Dr. Jane Goodall is renowned for her commitment to the conservation and protection of primates, but she is now stepping up in defense of captive whales and dolphins too!

Dr. Goodall issued a letter to the park board chairman and commissioner of the Vancouver Aquarium calling for an end to their captive breeding and leasing programs. The aquarium made a commitment to stop catching cetaceans from the wild and putting them on display back in 1996, but the continuation of their captive breeding program does not follow with their presumed interest in the well-being of wild animals.

In the letter, Goodall busts open the myth that “science” is in support of the capture and captivity of wild cetaceans. The Vancouver Aquarium not only has perpetuated cruel captive breeding programs, but they also actively lease animals raised on their facility to SeaWorld. How this could be regarded as being in the best interest of any wild animal is a mystery to me.

In the words of Goodall, “The idea that certain cetaceans ‘do better’ in captivity than others is also misleading, as belugas, dolphins and porpoises are highly social animals which can travel in large pods and migrate long distances.”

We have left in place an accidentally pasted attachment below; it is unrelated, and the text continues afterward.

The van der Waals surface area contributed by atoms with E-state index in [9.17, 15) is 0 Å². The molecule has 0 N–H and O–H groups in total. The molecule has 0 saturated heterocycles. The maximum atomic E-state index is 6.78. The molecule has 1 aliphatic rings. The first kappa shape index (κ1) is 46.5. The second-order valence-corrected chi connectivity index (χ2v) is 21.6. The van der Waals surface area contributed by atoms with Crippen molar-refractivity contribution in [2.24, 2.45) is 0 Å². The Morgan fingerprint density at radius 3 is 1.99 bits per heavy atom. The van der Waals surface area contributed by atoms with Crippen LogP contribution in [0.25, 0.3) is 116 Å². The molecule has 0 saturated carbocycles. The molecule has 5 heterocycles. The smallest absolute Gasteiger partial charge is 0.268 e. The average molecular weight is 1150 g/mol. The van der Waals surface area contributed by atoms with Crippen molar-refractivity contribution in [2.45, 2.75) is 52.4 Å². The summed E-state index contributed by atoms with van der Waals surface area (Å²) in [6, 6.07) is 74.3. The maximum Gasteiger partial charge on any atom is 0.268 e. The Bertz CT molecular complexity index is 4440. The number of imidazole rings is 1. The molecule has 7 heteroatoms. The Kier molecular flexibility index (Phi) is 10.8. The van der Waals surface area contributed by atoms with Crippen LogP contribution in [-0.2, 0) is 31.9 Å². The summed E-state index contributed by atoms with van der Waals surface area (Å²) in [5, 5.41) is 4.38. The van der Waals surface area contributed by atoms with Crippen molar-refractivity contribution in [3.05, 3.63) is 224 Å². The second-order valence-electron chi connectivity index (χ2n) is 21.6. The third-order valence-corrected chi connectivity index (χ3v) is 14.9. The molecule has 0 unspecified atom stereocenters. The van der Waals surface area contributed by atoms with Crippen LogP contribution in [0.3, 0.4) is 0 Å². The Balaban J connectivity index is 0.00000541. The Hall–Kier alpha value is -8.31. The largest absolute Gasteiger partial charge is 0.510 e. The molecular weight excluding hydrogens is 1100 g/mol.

Having studied the intricate behaviors of animals in their natural habitat, Goodall knows full-well how devastating captivity can be to wild animals and given the growing movement against these cruel programs, the end of Vancouver Aquarium’s captive cetacean program seems a natural progression.

Goodall has received criticism from Clint Wright, the vice president of the Vancouver Aquarium, who asserts he does not believe Goodall has ample information to assess the well-being of the aquarium’s animals. But the fact remains, a captive cetacean is no different then any other captive animal. Once we begin to see all the animals we hold captive as equals with each other and ourselves, a real change will finally come about.

Click here to read the full letter and share your opinion on the matter with the Vancouver Aquarium. Ending wild capture was just the first step, ending captive breeding and the lease of SeaWorld should be the final.

Image source: Floatjon/Wikipedia Commons